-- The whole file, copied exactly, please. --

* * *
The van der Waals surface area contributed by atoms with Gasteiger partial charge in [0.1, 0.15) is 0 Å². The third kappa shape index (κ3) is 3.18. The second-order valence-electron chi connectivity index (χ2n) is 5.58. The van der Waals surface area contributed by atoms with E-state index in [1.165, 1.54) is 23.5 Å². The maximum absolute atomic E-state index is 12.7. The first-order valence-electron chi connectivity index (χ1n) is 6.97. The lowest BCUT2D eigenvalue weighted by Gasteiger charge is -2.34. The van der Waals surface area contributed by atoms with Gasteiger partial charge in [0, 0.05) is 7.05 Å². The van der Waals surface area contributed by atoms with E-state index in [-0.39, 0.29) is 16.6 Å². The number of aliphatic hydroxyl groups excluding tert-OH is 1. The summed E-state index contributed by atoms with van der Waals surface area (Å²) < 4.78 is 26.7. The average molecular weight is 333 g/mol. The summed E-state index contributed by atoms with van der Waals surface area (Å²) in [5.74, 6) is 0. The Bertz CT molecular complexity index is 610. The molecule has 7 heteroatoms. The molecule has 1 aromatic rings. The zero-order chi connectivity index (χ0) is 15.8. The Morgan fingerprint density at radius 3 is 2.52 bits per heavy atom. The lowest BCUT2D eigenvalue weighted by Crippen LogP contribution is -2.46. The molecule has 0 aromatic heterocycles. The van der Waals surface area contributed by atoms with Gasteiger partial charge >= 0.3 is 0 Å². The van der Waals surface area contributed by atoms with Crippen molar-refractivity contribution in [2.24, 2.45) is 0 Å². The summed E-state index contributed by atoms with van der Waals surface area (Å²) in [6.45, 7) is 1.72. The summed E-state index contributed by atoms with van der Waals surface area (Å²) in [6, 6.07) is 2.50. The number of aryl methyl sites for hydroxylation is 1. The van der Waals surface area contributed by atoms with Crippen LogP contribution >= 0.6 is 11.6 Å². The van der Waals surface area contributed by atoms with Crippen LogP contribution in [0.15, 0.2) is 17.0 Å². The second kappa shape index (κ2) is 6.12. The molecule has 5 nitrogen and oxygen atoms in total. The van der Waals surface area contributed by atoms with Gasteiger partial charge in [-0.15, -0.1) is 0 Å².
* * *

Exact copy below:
The van der Waals surface area contributed by atoms with Gasteiger partial charge in [0.1, 0.15) is 0 Å². The third kappa shape index (κ3) is 3.18. The second-order valence-electron chi connectivity index (χ2n) is 5.58. The van der Waals surface area contributed by atoms with E-state index in [1.165, 1.54) is 23.5 Å². The maximum absolute atomic E-state index is 12.7. The first-order valence-electron chi connectivity index (χ1n) is 6.97. The lowest BCUT2D eigenvalue weighted by Gasteiger charge is -2.34. The van der Waals surface area contributed by atoms with Gasteiger partial charge in [0, 0.05) is 7.05 Å². The van der Waals surface area contributed by atoms with E-state index in [-0.39, 0.29) is 16.6 Å². The number of aliphatic hydroxyl groups excluding tert-OH is 1. The summed E-state index contributed by atoms with van der Waals surface area (Å²) < 4.78 is 26.7. The average molecular weight is 333 g/mol. The summed E-state index contributed by atoms with van der Waals surface area (Å²) in [5.74, 6) is 0. The Bertz CT molecular complexity index is 610. The molecule has 7 heteroatoms. The molecule has 1 aromatic rings. The zero-order chi connectivity index (χ0) is 15.8. The Morgan fingerprint density at radius 3 is 2.52 bits per heavy atom. The lowest BCUT2D eigenvalue weighted by Crippen LogP contribution is -2.46. The molecule has 0 aromatic heterocycles. The van der Waals surface area contributed by atoms with Gasteiger partial charge >= 0.3 is 0 Å². The van der Waals surface area contributed by atoms with Crippen molar-refractivity contribution in [2.24, 2.45) is 0 Å². The summed E-state index contributed by atoms with van der Waals surface area (Å²) in [6.45, 7) is 1.72. The summed E-state index contributed by atoms with van der Waals surface area (Å²) in [6, 6.07) is 2.50. The number of aryl methyl sites for hydroxylation is 1. The van der Waals surface area contributed by atoms with Crippen LogP contribution >= 0.6 is 11.6 Å². The van der Waals surface area contributed by atoms with Crippen LogP contribution in [0.15, 0.2) is 17.0 Å². The second kappa shape index (κ2) is 6.12. The molecule has 5 nitrogen and oxygen atoms in total. The van der Waals surface area contributed by atoms with Gasteiger partial charge in [-0.15, -0.1) is 0 Å².